Brian Sajorda BA, Jana Bregman MD, Jonathan Taylormoore MD, Bethany Karwoski MD, Kelly Hutcheson MD, William Madigan MD, Richard Birdsong MD, Monica Manrique MD, Heather de Beaufort MD
Cedric Lansangan & Jane C. Kim
Department of Biological Sciences, California State University - San Marcos
A key feature required for cell survival is genomic stability, which is the ability of a cell to prevent and repair mutations in its genome. Genomic mutations can be generated in several ways, including transcription of a gene via transcription-associated mutagenesis (TAM). The impact of splicing on TAM is not well understood. Here, our work investigated the effect which splicing has on the rate of TAM in a URA3 reporter gene using the budding yeast Saccharomyces cerevisiae as a model organism. Fluctuation assays were used to measure mutation rates. Our results suggest that the presence of introns in the natively-intronless URA3 gene is associated with elevated mutation rates of that gene in an intron-length-dependent manner (i.e. the yeast strains with a long intron reproducibly demonstrated elevated URA3 gene mutation rates compared to those of the strains with either a short intron or no intron). The increased transcription rate of galactose-inducible variants of these strains led to a similar effect. First exon length (i.e. intron proximity to the promoter) appears to also play a role since the distally-located long intron, but not the proximally-located long intron, displayed a similar mutation rate as our other long intron strains. Future work will assess URA3 reporter gene expression levels in each strain to support mutagenesis results. Collectively, our findings contribute to better understanding the impact of splicing on the mutagenesis of highly-expressed genes, which may play a role in spontaneous mutagenesis in the human genome.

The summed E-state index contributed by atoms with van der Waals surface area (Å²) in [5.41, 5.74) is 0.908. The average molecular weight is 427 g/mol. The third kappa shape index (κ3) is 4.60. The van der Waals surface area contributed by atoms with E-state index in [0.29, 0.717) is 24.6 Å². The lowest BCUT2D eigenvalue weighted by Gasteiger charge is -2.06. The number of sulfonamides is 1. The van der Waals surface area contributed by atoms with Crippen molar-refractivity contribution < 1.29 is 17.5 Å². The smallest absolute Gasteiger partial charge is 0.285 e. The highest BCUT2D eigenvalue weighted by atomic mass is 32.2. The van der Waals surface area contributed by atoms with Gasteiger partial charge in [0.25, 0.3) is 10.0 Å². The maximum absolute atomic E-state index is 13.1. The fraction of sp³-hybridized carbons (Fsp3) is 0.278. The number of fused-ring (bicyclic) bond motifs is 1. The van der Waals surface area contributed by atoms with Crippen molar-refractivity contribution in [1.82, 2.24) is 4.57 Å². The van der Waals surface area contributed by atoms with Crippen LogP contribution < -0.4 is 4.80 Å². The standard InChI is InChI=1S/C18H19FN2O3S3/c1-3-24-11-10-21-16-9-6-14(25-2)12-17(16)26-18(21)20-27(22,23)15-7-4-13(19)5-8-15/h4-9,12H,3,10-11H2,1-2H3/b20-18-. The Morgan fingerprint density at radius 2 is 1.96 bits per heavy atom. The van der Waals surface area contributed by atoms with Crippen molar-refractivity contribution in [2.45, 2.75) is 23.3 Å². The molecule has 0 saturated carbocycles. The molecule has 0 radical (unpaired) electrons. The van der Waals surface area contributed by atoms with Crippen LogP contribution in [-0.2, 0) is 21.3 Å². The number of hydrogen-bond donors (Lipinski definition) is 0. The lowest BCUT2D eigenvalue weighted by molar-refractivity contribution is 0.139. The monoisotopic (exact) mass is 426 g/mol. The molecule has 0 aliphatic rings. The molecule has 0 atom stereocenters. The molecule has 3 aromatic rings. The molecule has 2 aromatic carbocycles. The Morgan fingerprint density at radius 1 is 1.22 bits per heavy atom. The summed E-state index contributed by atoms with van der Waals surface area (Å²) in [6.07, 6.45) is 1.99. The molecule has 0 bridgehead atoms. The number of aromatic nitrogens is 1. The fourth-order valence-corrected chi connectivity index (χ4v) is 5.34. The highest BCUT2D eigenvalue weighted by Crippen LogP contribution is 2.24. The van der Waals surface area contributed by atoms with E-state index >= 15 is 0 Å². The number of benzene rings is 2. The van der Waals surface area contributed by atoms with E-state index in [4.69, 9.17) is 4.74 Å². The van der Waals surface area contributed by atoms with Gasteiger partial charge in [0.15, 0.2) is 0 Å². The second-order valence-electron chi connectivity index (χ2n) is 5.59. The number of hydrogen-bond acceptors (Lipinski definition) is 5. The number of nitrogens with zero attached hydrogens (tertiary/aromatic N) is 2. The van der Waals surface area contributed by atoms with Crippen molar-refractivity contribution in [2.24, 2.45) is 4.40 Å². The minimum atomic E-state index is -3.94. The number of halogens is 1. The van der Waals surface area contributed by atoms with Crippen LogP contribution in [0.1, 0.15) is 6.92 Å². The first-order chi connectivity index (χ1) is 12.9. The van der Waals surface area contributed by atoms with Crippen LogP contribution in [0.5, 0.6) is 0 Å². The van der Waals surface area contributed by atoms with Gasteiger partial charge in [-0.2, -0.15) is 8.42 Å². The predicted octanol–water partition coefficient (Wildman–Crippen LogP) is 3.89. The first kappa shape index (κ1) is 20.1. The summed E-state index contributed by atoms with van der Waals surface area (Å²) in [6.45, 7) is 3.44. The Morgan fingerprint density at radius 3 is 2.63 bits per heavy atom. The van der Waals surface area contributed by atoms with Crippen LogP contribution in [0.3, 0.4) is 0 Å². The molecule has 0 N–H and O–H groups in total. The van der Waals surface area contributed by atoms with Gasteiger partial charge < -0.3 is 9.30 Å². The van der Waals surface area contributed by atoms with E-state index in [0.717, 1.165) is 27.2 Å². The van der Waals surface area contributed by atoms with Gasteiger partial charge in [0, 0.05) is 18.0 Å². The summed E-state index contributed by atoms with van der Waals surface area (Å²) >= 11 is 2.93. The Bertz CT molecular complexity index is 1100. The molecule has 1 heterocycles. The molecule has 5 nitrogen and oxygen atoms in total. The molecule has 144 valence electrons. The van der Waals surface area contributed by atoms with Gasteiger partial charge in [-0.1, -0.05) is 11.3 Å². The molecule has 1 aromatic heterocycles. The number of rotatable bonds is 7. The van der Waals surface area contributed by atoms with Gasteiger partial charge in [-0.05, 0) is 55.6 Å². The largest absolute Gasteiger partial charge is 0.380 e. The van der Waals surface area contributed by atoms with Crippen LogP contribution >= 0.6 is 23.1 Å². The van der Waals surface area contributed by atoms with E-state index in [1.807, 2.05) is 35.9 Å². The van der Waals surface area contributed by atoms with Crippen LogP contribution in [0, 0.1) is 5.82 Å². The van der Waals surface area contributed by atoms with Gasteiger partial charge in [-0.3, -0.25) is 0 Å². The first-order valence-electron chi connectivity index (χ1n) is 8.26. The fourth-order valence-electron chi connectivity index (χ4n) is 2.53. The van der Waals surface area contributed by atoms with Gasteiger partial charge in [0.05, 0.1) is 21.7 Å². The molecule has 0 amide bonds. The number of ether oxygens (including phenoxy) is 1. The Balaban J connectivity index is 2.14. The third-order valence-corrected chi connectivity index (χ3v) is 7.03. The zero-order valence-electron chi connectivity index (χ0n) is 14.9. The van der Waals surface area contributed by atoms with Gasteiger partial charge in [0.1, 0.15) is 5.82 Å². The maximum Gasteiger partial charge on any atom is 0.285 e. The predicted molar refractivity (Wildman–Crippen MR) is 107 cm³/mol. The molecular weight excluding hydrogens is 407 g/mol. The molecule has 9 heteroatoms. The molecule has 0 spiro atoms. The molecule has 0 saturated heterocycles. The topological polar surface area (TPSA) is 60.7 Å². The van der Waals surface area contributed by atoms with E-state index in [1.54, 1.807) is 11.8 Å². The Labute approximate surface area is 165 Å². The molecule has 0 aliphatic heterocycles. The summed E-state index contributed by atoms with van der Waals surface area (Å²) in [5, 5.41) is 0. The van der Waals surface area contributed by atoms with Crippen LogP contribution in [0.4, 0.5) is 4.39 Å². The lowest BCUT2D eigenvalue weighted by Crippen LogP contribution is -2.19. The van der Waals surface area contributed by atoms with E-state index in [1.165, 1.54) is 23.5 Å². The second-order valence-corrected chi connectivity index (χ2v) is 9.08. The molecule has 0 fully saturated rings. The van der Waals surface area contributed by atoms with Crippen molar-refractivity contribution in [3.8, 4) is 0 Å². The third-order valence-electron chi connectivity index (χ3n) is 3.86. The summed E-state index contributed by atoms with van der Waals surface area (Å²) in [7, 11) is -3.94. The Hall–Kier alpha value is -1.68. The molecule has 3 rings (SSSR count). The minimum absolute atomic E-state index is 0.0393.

Keywords: mutagenesis, introns, yeast